Policing in the Classroom
In contrast to surveillance in the classroom, policing is a more overt practice of observing learner behaviors and evaluating them against a set of culturally accepted norms. The practice of policing in the classroom may fail to take into account specific learner needs and discount learners as a whole, failing to recognize learners as complex people who exist outside the classroom. This can have an adverse effect where instructors design for the classroom while neglecting to accommodate the invisiblized aspects of a learners experience. Additionally, a focus on ‘correcting’ student behavior with punitive measures rather than on course outcomes, deemphasizes learning in the classroom in favour of producing disciplined subjects
In this section, we seek to enable course instructors/facilitators to critically evaluate the types of behaviors that are observed, enforced, and/or evaluated in the classroom. For example, we explore policies in the classroom that police the use of technology and attendance in an effort to interrogate their intended purpose, but with a pointed interest in their inadvertent impact within an educational system buttressed on policing, discipline, and control. Policing in the classroom can take on racialized biases with instructors honing in on Black and Brown learners of colour through the enforcement of hegemonic language.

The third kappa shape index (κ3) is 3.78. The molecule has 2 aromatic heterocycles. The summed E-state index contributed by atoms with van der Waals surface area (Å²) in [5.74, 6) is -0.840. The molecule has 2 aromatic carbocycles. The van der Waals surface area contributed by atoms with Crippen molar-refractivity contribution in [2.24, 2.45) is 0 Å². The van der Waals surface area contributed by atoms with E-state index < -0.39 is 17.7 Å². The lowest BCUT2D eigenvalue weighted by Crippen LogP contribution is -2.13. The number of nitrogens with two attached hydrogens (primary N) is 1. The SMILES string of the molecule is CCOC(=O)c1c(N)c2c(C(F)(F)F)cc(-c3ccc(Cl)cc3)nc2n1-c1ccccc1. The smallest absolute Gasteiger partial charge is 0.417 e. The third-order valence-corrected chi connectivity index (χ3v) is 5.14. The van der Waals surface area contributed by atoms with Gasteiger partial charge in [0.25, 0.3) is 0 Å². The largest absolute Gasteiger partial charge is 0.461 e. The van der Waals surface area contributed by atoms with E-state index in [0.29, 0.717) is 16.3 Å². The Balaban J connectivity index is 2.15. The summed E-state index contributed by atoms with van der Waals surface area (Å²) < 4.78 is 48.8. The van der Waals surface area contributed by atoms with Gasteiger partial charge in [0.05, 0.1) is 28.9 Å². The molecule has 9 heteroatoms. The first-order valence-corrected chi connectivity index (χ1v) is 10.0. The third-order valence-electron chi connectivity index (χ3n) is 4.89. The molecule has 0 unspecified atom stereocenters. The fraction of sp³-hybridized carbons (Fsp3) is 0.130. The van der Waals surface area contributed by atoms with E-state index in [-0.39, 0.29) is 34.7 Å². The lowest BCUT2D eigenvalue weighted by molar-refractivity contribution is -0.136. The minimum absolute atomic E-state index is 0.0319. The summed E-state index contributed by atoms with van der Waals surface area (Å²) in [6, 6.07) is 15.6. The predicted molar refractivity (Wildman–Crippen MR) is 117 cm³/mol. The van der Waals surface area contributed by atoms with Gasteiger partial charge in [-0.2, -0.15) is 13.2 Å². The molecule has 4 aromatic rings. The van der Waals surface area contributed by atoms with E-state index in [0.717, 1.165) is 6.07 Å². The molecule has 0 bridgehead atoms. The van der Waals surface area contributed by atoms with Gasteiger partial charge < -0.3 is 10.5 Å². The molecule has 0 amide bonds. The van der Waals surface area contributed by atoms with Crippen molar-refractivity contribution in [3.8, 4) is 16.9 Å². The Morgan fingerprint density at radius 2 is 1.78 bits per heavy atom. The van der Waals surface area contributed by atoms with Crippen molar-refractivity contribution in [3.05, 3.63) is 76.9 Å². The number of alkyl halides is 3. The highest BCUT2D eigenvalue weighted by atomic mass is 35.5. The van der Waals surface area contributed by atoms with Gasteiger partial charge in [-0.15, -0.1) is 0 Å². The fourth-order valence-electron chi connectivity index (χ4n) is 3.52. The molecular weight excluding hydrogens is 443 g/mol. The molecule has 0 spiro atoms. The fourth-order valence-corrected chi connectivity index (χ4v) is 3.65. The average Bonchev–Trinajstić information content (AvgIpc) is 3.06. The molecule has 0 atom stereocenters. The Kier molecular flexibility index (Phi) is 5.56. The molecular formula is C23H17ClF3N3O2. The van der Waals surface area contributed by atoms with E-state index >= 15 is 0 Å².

Rectifying Traditional Policing
The activity below helps course designers Identify the behaviors that are being measured and observed and critically reflect on their alignment with learning as opposed to the corporate education system.
Review a syllabus you have authored in the past and consider the policies you have included such as:
- use of technology (cell phone/laptop)
- number of times and/or time spent accessing the Learning Management System (LMS)
Critically assess each of these policies together with the learners.
Reflect on how these policies truly contribute to the course and revise course policy document to reflect the needs of the instructor/facilitator and the learners.
List of Readings
- Owen Davis, Punitive Schooling
- Benjamin Herold, Schools Are Deploying Massive Digital Surveillance Systems. The Results Are Alarming.
- Mia Hood, Broken Windows Policing in Schools
- Pamela Jones, Unmasking the Linguistic Policing of Black and Brown Children in Today’s Schools: A Call to Action
- John Warner, Rethinking My Cell Phone/Computer Policy